The Work of the Ministry, part I

Ephesians 4: 7-12

Dr. S. Lewis Johnson details the spiritual gifts provided by Christ to believers.

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We are turning to Ephesians chapter 4 verse 7 through verse 16, and our subject is the work of ministry. The Apostle writes in Ephesians chapter 4, in verse 7:

“But unto every one of us is given grace according to the measure of the gift

of Christ. Wherefore he saith, when he ascended up on high, he led captivity

captive, and gave gifts unto men. (Now that he ascended, what is it but that

he also descended first into the lower parts of the earth? He that descended

is the same also that ascended up far above all heavens, that he might fill all

things.) And he gave some, apostles; and some, prophets; and some,

evangelists; and some, pastors and teachers;”

That verse, incidentally, means simply that he gave some apostles, and he gave some prophets, and some evangelists, and some pastors and teachers, it does not mean that he gave some people these and some people the other.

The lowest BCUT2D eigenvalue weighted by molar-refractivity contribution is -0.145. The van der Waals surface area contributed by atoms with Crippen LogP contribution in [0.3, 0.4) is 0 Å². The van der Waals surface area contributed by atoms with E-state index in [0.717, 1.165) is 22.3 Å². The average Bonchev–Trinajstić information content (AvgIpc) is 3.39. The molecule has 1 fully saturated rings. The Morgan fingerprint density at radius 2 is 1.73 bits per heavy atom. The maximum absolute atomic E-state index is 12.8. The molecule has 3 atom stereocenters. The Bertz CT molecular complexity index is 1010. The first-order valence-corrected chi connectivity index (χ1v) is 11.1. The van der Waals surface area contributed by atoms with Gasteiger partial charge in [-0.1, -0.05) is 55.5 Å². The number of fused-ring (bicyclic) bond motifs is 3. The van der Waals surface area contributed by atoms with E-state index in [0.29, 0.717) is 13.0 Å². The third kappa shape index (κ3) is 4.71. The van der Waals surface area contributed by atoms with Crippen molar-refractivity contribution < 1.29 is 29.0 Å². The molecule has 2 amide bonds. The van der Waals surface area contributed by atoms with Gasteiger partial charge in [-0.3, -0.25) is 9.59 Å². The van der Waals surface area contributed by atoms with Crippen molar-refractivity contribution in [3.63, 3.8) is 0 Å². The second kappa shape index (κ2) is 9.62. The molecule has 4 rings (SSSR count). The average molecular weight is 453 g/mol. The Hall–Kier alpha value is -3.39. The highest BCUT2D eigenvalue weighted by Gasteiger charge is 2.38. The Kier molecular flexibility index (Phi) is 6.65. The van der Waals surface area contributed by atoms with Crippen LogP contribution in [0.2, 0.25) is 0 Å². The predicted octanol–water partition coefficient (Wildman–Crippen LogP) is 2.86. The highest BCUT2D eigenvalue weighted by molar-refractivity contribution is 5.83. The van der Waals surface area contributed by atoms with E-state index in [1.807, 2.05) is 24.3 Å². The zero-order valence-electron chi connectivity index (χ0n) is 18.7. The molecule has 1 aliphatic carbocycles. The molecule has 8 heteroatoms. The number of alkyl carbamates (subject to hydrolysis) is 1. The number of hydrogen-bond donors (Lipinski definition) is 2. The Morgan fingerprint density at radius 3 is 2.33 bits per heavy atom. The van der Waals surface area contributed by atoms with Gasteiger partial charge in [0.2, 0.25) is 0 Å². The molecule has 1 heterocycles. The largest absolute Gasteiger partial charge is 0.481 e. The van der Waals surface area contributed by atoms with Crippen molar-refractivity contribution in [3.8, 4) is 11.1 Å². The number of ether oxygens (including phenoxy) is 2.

“For the perfecting of the saints, for the work of the ministry, for the

edifying of the body of Christ: till we all come in the unity of the faith,

and of the knowledge of the Son of God, unto a perfect man, unto the

measure of the stature of the fullness of Christ: that we henceforth be

no more children, tossed to and fro, and carried about with every wind of

doctrine, by the sleight of men, and cunning craftiness, whereby they lie

in wait to deceive; but speaking the truth in love, may grow up into him

in all things, which is the head, even Christ: from whom the whole body

fitly joined together and compacted by that which every joint supplieth,

according to the effectual working in the measure of every part, maketh

increase of the body unto the edifying of itself in love.”